This paper presents a new unified power-quality conditioning system (MC-UPQC), capable of simultaneous compensation for voltage and current in multibus/multifeeder systems. In this configuration, one shunt voltage-source converter (shunt VSC) and two or more series VSCs exist. The system can be applied to adjacent feeders to compensate for supply-voltage and load current imperfections on the main feeder and full compensation of supply voltage imperfections on the other feeders. In the proposed configuration, all converters are connected back to back on the dc side and share a common dc-link capacitor. Therefore, power can be transferred from one feeder to adjacent feeders to compensate for sag/swell and interruption. The performance of the MC-UPQC as well as the adopted control algorithm is illustrated by simulation. The results obtained in PSCAD/EMTDC on a two-bus/two-feeder system show the effectiveness of the proposed configuration.

KEYWORDS:

  1. Power quality (PQ)
  2. PSCAD/EMTDC
  3. Unified power-quality conditioner (UPQC)
  4. Voltage-source converter (VSC)

 SOFTWARE: MATLAB/SIMULINK

 BLOCK DIAGRAM:

Fig. 1. Typical MC-UPQC used in a distribution system.

Fig. 2. Control block diagram of the shunt VSC.

Fig. 3. Control block diagram of the series VSC.

EXPECTED SIMULATION RESULTS:

Fig. 4. BUS2 voltage, series compensating voltage, and load voltage in Feeder2.

Fig. 5. Nonlinear load current, compensating current, Feeder1 current, and capacitor voltage.

Fig. 6. Simulation results for an upstream fault on Feeder2: BUS2 voltage, compensating voltage, and loads L1 and L2 voltages.

Fig. 7. Simulation results for load change: nonlinear load current, Feeder1 current, load L1 voltage, load L2 voltage, and dc-link capacitor voltage.

Fig. 8. BUS1 voltage, series compensating voltage, and load voltage in Feeder1 under unbalanced source voltage.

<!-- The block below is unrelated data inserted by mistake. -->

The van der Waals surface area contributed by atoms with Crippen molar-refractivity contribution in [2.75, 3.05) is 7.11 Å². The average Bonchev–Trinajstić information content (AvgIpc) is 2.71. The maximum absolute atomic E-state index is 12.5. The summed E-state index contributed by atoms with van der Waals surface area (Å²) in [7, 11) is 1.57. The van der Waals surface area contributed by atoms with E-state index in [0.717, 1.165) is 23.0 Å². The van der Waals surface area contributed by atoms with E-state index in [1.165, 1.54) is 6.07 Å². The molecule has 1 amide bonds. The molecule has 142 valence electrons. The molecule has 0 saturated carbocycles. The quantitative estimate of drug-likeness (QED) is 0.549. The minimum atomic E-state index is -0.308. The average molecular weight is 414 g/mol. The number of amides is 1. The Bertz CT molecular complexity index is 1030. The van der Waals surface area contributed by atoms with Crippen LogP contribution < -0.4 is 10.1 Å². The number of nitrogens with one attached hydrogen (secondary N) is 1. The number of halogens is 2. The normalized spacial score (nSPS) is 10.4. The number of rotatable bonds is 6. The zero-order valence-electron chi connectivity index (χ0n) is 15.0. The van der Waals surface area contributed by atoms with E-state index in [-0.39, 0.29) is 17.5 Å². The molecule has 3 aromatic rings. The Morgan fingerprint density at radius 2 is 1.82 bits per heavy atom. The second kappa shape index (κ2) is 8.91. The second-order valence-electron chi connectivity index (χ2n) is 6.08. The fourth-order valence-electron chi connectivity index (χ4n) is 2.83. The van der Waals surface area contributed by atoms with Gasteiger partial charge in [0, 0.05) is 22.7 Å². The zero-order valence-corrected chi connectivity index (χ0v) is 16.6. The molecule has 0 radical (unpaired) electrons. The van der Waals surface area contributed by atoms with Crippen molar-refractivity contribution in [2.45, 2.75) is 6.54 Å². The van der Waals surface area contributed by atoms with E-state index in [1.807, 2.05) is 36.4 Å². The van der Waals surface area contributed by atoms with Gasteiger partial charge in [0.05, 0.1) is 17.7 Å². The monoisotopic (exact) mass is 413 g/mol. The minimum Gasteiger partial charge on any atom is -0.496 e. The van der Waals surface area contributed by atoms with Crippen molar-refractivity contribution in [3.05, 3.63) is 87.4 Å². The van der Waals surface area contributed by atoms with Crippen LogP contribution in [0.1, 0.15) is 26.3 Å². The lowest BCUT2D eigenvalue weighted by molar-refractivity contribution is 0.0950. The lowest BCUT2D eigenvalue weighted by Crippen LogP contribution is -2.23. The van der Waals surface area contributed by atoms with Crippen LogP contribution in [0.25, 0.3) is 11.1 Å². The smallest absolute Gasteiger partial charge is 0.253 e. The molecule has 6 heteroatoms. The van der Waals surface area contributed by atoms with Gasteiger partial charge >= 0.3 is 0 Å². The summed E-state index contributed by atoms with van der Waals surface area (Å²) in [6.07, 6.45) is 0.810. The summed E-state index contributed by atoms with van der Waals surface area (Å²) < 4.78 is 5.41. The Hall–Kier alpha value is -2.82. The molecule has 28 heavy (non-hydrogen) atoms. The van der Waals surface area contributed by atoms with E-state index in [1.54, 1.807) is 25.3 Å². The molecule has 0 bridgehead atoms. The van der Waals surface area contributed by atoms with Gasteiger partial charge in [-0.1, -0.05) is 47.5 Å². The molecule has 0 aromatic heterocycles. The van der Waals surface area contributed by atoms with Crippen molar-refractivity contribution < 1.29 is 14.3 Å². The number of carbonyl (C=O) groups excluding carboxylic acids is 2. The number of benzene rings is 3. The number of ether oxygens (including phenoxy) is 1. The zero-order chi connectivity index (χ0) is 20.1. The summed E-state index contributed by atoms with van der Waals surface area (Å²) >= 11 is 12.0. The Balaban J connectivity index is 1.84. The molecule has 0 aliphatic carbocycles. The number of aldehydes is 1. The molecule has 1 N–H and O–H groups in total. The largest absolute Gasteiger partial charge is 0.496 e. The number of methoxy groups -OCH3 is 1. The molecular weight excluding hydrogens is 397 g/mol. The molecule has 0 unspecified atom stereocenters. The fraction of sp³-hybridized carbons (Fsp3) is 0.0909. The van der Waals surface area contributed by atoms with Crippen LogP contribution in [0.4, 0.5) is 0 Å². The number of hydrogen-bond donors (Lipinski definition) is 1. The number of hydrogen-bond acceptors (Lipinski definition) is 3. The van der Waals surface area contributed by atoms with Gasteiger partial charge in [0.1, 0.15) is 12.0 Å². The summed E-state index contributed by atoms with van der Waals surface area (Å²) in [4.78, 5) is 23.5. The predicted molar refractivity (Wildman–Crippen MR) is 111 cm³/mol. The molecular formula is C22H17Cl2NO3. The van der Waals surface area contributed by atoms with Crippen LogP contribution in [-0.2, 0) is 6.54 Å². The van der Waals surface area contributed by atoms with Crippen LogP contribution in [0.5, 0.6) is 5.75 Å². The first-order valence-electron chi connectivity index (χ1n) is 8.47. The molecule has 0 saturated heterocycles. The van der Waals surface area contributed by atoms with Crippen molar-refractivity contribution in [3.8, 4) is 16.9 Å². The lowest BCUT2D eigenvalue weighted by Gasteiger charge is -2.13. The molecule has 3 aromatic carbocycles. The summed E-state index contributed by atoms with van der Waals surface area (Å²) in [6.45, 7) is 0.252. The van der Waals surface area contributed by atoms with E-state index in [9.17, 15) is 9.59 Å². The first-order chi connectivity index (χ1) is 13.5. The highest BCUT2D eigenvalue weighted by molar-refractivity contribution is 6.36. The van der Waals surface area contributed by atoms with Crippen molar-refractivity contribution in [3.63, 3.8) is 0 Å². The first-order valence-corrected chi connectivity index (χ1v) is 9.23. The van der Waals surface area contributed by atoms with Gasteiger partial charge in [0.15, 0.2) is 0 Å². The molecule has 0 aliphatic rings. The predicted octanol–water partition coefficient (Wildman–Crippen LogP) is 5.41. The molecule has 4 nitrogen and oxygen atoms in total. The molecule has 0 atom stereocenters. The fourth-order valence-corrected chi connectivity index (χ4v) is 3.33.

CONCLUSION:

In this paper, a new configuration for simultaneous compensation of voltage and current in adjacent feeders has been proposed. The new configuration is named multi converter unified power-quality conditioner (MC-UPQC). Compared to a conventional UPQC, the proposed topology is capable of fully protecting critical and sensitive loads against distortions, sags/swell, and interruption in two-feeder systems. The idea can be theoretically extended to multibus/multifeeder systems by adding more series VSCs. The performance of the MC-UPQC is evaluated under various disturbance conditions and it is shown that the proposed MC-UPQC offers the following advantages:

1)  power transfer between two adjacent feeders for sag/swell and interruption compensation;

2) compensation for interruptions without the need for a battery storage system and, consequently, without storage capacity limitation;

3) sharing power compensation capabilities between two adjacent feeders which are not connected.

REFERENCES:

[1] D. D. Sabin and A. Sundaram, “Quality enhances reliability,” IEEE Spectr., vol. 33, no. 2, pp. 34–41, Feb. 1996.

[2] M. Rastogi, R. Naik, and N. Mohan, “A comparative evaluation of harmonic reduction techniques in three-phase utility interface of power electronic loads,” IEEE Trans. Ind. Appl., vol. 30, no. 5, pp. 1149–1155, Sep./Oct. 1994.

[3] F. Z. Peng, “Application issues of active power filters,” IEEE Ind. Appl. Mag., vol. 4, no. 5, pp. 21–30, Sep../Oct. 1998.

[4] H. Akagi, “New trends in active filters for power conditioning,” IEEE Trans. Ind. Appl., vol. 32, no. 6, pp. 1312–1322, Nov./Dec. 1996.

[5] L. Gyugyi, C. D. Schauder, S. L. Williams, T. R. Rietman, D. R. Torjerson, and A. Edris, “The unified power flow controller: A new approach to power transmission control,” IEEE Trans. Power Del., vol. 10, no. 2, pp. 1085–1097, Apr. 1995.